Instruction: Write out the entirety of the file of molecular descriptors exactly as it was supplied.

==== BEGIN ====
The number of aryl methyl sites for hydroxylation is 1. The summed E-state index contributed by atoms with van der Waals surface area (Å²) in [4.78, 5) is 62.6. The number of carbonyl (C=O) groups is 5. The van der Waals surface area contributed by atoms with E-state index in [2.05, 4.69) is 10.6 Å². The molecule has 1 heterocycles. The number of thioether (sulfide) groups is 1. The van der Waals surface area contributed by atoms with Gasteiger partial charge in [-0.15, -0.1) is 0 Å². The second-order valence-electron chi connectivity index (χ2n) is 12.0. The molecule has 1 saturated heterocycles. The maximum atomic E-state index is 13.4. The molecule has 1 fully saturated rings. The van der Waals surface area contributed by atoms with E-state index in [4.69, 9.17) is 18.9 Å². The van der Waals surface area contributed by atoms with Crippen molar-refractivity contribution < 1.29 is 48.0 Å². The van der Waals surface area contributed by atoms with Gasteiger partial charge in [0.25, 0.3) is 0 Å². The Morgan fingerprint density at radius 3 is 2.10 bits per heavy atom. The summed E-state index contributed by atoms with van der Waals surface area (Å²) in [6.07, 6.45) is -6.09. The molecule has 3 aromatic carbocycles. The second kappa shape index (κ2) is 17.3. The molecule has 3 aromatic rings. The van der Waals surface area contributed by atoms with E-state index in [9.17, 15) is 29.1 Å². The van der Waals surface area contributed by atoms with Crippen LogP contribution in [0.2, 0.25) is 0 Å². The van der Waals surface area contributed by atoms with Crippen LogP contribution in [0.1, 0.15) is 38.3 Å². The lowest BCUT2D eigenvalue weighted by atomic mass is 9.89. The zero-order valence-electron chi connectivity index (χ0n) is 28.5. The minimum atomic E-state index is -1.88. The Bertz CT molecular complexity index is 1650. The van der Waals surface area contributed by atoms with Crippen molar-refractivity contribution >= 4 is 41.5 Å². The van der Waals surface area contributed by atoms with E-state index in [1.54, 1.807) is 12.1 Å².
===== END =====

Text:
The number of aryl methyl sites for hydroxylation is 1. The summed E-state index contributed by atoms with van der Waals surface area (Å²) in [4.78, 5) is 62.6. The number of carbonyl (C=O) groups is 5. The van der Waals surface area contributed by atoms with E-state index in [2.05, 4.69) is 10.6 Å². The molecule has 1 heterocycles. The number of thioether (sulfide) groups is 1. The van der Waals surface area contributed by atoms with Gasteiger partial charge in [-0.15, -0.1) is 0 Å². The second-order valence-electron chi connectivity index (χ2n) is 12.0. The molecule has 1 saturated heterocycles. The maximum atomic E-state index is 13.4. The molecule has 1 fully saturated rings. The van der Waals surface area contributed by atoms with E-state index in [4.69, 9.17) is 18.9 Å². The van der Waals surface area contributed by atoms with Crippen molar-refractivity contribution < 1.29 is 48.0 Å². The van der Waals surface area contributed by atoms with Gasteiger partial charge in [0.25, 0.3) is 0 Å². The Morgan fingerprint density at radius 3 is 2.10 bits per heavy atom. The summed E-state index contributed by atoms with van der Waals surface area (Å²) in [6.07, 6.45) is -6.09. The molecule has 3 aromatic carbocycles. The second kappa shape index (κ2) is 17.3. The molecule has 3 aromatic rings. The van der Waals surface area contributed by atoms with E-state index in [9.17, 15) is 29.1 Å². The van der Waals surface area contributed by atoms with Crippen LogP contribution in [0.2, 0.25) is 0 Å². The van der Waals surface area contributed by atoms with Crippen LogP contribution in [0.1, 0.15) is 38.3 Å². The lowest BCUT2D eigenvalue weighted by atomic mass is 9.89. The zero-order valence-electron chi connectivity index (χ0n) is 28.5. The minimum atomic E-state index is -1.88. The Bertz CT molecular complexity index is 1650. The van der Waals surface area contributed by atoms with Crippen molar-refractivity contribution >= 4 is 41.5 Å². The van der Waals surface area contributed by atoms with E-state index in [1.54, 1.807) is 12.1 Å².